The making of a Hideous Cell

As mentioned in the previous post, my daughter won The Most Hideous Cell certificate.  Since I am the Biology facilitator and I know what a cell should look like, I think this is a laughing matter.  The Violinist, however; was not pleased.

First mistake:  Have absolutely no interest in anything to do with Biology.  Also be horrified that your mother is the facilitator.

Second mistake:  Follow the instructions used by the older brother, because you’re too lazy to search what an edible cell should look like.

Third mistake:  Send mom out to get candy. Mom: What kind?  Kid: “I don’t care.”

Mom:  What are you going to use for each organelle? Kid: “I don’t know”.  Mom: You have to pick what candy represents what organelle. Kid:  “I don’t know.  What do they look like?”   Mom:  Get your Biology book and look it up.  Kid: “Just tell ME!”  Mom:  No.

Fourth mistake:  Use blue jello because, “Mom, everyone else will be using green jello.”

Fifth mistake:  Get mad because your mother is constantly telling you to save room for the nucleus.  Hello!  It’s the biggest organelle!  Oh and also use the semi-good scissors to cut the gummy candy into the right shape.  Then don’t wash the scissors.

Sixth mistake:  Get even madder because mom won’t allow the centrioles to be just thrown in there.  All separated like.

Before final refrigeration

Seventh mistake:  Put it all in the refrigerator and let it “gel” overnight.  This really isn’t a mistake. You’re suppose to refrigerate it.  Secret stuff happens to the edible cell when lock inside the refrigerator over night.  That’s the mistake.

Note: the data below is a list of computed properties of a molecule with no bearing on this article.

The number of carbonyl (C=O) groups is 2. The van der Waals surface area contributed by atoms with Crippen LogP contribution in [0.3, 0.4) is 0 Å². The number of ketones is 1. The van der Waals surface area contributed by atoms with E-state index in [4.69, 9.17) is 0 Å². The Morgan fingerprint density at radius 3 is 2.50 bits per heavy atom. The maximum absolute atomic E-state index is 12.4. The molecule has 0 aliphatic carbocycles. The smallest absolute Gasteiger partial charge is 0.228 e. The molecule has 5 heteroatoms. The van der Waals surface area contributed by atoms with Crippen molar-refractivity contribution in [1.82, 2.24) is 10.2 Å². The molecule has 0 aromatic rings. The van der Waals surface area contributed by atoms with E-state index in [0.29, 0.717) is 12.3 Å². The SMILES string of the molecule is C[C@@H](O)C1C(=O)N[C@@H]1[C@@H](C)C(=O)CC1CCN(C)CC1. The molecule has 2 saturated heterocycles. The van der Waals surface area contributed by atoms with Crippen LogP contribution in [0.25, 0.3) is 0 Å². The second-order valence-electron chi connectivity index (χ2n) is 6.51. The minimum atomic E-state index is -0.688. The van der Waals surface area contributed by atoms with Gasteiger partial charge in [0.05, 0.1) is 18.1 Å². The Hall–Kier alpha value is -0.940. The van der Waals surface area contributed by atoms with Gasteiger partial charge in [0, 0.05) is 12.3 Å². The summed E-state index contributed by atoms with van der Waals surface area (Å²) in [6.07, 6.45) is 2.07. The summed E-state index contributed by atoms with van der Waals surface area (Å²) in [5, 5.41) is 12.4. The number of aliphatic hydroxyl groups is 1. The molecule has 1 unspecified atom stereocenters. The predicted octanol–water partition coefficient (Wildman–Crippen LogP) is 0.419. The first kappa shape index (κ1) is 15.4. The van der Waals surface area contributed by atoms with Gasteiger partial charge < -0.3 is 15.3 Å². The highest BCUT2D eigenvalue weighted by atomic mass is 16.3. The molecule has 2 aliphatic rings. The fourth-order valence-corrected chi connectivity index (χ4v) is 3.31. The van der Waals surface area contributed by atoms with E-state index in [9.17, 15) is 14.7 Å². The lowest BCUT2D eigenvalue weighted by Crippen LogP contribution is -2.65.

The Hideous Cell

Eighth mistake:  Use a different, much larger, piece of candy for the nucleolus.  Because why listen to your mother who knows the nucleolus is not that big compared to the nucleus.

Notice the black colors of the golgi body and the melted ER.  Lovely.

At least this wasn’t THE Most Hideous Cell (scroll down to see the video) that ever came out of my Biology class.

Things to remember.

  • To make organelles suspended in the jello: make half the jello, refrigerate for two hours, place organelle on top, and then pour more jello on.  Refrigerate again for two hours and add the last of the organelles. Refrigerate again.
  • Jello is fun to use, but it doesn’t like a bunch of odd candy thrown in.  The gummy worms (golgi body) turned black.  Jello won’t gel, if using pineapple in it.
  • It is better to use strips of gum than fruit roll-ups.  The fruit roll-ups fall down and bleed into the jello.  They just fall over on cakes.
  • Laffy-taffy is great to use on cookies and cakes.  You can warm it up and shape it to what you want it to be.
  • If you are the facilitator of a Biology class who is making the edible cell, don’t vote.  😀

Hope you have great success in making your own cell.


4 responses to “The making of a Hideous Cell

  1. I love that you just keep it real here. 🙂

    Also, I use pineapple all the time in jello. The pineapple just replaces one of the cups of water that the jello calls for.

    • Ohhh… So if you don’t replace the pineapple with one cup of water, then the jello becomes watery. Of course in an edible cell, it becomes cytoplasmic streaming. Good to know!

  2. I love that she won the most hideous! lol, I smiled through the whole read — this seriously makes me wish that we were studying biology this year. 😀

  3. Haha! Love her Hideous Cell.
    We did a group Pizza Cell last time, but next year I’m thinking I’ll have them do individual ones. But the group one was fun too!

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